Last updated: October 2015
Amazon and Tax – what exactly is going on?
In May, Amazon declared that it would no longer book its EU sales in Luxembourg. Some tax campaigners declared victory, while others counselled caution.
Mayday 2015 was the day that Amazon started paying its taxes, right? Maybe, or maybe not.
What happened in May was that Amazon started to book its sales in the UK, Germany, France and Italy in local branches whereas, up to that point, it had booked them through a Luxembourg subsidiary called Amazon EU Sarl. Luxembourg is a tax haven so this sounded like very good news to a lot of tax campaigners.
But there is a problem. Amazon EU Sarl never made much of a profit. So it looks likely that the local branches won’t make much of one either. And tax is paid on profit, not turnover. No profit means no tax.
Many people believe that the reason for the lack of profit is that the money was shifted to another Luxembourg-based subsidiary: Amazon Europe Holding Technologies SCS (AEHT), which charged Amazon EU Sarl large fees for the use of Amazon patents.
Amazon has not moved AEHT. And there is no obvious reason why booking sales at local branches should mean that AEHT stops charging for the patents. So it looks like the profits may well end up in AEHT, in Luxembourg, just as they (presumably) did before.
No Man’s Land
The reason that shifting profits into AEHT is a particularly good tax dodge is that it is occupies a special no-man’s-land between Luxembourg and the US’s tax systems. It is a partnership, but its partners are located in the US. It doesn’t pay tax in Luxembourg because, according to the law there, only the partners themselves can be taxed. But the US doesn’t tax it either because it is overseas.
The royalties AEHT charges for patents were sanctioned in a 2003 private tax ruling by the Luxembourg authorities.
Since October 2014 the whole arrangement is being investigated by the European Commission. In January 2015 the commission disclosed a preliminary finding that it probably constitutes “illegal state aid” as it confers a “selective tax advantage” on Amazon, breaching EU free trade rules that forbid governments from helping specific companies. But action on the case has been delayed, and it is now unclear when a ruling will appear.
The figures certainly look suspicious: €12 billion of European sales were booked by Amazon EU Sarl in 2012. And yet, after all of this frantic activity, it made an overall loss of €68 million. AEHT, on the other hand, made a healthy profit of €117 million. And that was a lean year; in 2014, and every year between 2008 and 2011, AEHT made profits of between €302 and €442 million.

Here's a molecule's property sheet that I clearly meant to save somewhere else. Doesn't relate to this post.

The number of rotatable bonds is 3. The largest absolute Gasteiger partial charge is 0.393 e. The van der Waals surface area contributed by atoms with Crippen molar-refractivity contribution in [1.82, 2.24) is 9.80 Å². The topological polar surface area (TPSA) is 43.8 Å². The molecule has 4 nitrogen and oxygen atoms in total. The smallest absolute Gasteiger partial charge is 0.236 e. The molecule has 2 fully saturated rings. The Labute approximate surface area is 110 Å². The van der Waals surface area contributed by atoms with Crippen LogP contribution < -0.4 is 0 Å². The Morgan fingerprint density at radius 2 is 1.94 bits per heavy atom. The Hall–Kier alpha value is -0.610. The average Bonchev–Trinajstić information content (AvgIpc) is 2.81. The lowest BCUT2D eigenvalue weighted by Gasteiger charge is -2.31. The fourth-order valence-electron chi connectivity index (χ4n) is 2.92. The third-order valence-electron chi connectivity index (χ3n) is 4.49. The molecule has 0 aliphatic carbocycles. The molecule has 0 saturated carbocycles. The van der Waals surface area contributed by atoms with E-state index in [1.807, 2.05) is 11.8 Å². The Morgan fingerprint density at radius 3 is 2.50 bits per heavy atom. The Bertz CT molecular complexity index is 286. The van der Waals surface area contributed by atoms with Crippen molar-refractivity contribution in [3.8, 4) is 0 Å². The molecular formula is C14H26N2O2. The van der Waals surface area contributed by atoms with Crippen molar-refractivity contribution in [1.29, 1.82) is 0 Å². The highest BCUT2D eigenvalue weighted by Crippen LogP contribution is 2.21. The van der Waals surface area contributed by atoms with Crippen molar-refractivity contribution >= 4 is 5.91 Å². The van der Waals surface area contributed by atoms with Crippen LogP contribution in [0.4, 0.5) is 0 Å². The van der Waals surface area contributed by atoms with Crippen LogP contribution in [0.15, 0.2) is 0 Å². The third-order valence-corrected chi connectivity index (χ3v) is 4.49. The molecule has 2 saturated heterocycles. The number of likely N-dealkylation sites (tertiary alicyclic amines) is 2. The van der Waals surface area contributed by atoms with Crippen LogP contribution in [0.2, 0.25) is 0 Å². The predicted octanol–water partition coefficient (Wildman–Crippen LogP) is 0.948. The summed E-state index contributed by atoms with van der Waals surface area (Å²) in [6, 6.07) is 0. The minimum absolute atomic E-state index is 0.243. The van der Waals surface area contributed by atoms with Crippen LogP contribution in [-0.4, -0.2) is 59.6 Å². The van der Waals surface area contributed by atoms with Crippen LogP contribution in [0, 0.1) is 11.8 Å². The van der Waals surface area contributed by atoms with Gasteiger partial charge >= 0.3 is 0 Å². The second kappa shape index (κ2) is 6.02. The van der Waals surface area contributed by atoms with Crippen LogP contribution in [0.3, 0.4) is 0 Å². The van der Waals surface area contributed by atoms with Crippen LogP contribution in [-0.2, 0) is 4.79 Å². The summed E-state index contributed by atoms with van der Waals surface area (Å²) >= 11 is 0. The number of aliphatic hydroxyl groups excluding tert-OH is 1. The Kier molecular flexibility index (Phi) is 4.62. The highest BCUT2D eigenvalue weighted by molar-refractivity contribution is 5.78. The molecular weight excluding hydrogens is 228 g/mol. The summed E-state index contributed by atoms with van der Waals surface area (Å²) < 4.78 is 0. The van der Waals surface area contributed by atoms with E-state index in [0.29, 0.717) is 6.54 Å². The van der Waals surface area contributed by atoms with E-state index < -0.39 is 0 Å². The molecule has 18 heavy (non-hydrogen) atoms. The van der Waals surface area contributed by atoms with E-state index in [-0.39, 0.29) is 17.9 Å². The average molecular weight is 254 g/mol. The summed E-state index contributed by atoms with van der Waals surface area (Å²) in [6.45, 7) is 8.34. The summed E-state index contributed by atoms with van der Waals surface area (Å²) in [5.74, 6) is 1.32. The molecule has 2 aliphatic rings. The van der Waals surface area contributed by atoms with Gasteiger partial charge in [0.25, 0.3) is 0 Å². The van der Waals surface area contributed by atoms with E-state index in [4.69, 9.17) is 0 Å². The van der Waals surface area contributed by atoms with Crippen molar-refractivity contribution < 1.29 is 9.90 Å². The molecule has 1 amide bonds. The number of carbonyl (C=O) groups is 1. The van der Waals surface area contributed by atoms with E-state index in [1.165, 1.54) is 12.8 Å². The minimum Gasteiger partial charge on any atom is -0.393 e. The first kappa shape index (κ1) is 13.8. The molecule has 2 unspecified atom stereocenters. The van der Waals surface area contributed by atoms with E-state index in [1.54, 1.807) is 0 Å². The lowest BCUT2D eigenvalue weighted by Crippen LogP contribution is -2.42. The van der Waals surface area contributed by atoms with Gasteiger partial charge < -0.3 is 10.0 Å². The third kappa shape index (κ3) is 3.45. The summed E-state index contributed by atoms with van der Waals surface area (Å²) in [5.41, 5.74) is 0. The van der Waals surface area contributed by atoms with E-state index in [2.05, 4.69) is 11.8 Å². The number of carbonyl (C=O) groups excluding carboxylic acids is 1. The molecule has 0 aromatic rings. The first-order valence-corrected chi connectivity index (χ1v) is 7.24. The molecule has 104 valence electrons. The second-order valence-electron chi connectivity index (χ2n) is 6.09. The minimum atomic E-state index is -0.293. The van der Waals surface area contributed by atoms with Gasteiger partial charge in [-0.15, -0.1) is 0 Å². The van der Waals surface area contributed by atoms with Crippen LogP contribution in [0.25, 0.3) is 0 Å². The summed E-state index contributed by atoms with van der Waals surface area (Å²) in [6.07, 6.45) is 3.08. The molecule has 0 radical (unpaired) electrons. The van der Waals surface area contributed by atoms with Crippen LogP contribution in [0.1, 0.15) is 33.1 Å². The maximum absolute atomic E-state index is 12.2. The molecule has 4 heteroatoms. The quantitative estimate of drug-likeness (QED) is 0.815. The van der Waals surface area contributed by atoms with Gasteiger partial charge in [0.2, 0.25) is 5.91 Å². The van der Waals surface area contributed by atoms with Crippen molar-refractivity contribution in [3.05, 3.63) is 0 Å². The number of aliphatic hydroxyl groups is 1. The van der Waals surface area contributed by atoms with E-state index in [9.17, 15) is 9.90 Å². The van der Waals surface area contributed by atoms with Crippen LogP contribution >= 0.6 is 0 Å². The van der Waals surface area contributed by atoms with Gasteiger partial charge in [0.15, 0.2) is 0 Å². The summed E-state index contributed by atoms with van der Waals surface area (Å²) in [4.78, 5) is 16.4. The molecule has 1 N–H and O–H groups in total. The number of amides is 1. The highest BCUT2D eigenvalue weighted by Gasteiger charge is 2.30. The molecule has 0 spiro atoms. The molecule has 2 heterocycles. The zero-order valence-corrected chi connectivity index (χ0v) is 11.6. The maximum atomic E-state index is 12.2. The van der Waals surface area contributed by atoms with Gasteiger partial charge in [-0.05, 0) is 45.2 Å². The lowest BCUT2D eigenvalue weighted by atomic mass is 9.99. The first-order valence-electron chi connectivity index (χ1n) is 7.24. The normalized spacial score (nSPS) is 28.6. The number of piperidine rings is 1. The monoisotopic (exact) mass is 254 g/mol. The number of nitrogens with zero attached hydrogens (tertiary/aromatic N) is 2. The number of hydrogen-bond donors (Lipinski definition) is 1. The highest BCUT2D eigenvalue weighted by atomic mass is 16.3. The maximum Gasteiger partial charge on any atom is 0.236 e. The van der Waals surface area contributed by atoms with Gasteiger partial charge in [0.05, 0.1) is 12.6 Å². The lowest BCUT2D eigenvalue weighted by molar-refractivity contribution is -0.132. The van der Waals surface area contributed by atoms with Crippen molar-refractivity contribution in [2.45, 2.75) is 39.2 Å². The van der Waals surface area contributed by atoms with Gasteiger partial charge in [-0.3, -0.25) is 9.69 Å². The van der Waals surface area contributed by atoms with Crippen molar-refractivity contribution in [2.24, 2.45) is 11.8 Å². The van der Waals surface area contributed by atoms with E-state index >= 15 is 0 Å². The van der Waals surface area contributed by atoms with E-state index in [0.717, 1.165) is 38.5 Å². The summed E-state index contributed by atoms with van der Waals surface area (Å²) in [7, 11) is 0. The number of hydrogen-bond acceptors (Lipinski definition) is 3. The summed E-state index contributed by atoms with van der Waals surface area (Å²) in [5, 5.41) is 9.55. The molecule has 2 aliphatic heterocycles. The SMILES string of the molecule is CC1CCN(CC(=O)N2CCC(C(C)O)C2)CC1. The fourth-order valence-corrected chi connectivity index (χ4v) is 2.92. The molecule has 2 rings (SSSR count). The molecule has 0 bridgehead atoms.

The Case of the Missing Profits
Amazon claims that all the talk of tax avoidance is nonsense. It says that it is just, in general, not making a profit right now. And to make the story more confusing, at a global level this is true. It reported a global loss of $241 million in 2014. (It divides its accounts into ‘North America’ and ‘International’, with the ‘International’ bit, which includes Europe, being the bit making the loss.)
There are a lot of articles in the media discussing why Amazon is not making a profit and why its shareholders are letting it get away with it. Some suggest that Amazon has now proven itself to investors, and they are allowing it to make a loss for a bit in order to gain market dominance, confident they will see profits again in the future. Other commentators have suggested that Amazon is deliberately delaying profit in order to avoid paying taxes.
Whatever the answer is, it doesn’t involve Amazon being unable to make money. Investors are eagerly pouring money into it, and it is anything but a failing company.
What about non-repatriated US profits?
The reason that Amazon doesn’t have to pay US taxes on AEHT’s profits, even though it is a US company, is that currently US companies don’t have to pay US taxes on profits that they make overseas until they are “repatriated” back to the USA.
This rule has encouraged many companies to leave profits in overseas tax havens indefinitely and has deprived the USA of a lot of revenue. Obama has thus started talking about addressing it, with his main suggestions being for a one-time 14% tax on the estimated $2.1 trillion piled up abroad, a 19% tax on future foreign profits, and the abolition of additional taxes when profits are brought home.
Some people have suggested that Amazon has started to get scared, and this is why it made its Mayday change. But as stated, that change was not to AEHT.
It is also worth noting that Amazon declares $2.5 billion in its annual report as being reinvested indefinitely outside the US to avoid tax on repatriated profits. That is not nothing, but it is not a lot compared to others like Apple, which has $69.7 billion, Exxon, which has $51 billion and General Electric, which has $119 billion.
One thing seems clear: Amazon still, as yet, isn’t paying much tax in the UK and quite a number of other countries. To what extent this is for ‘legitimate’ reasons – it is reinvesting its profits – or less ‘legitimate’ ones – it is shifting its profits around to hide them – the overall result remains the same: the tax is not forthcoming.
That means that Amazon is taking what rightly belongs to all of us: our portion of the collective wealth of our civilisation, created by multiple generations – not to mention forcing the rest of us to pay for its share of all of the public services required to keep a modern society running.
If Amazon wants to persuade people that it is not doing anything dodgy, there is a solution, which is to institute proper country-by-country reporting, as advocated by the Fair Tax Mark, the OECD and others. Then we will all be able to get a clear picture on the state of their tax affairs. In the meantime, we have to assume that Amazon is still shirking its tax responsibilities.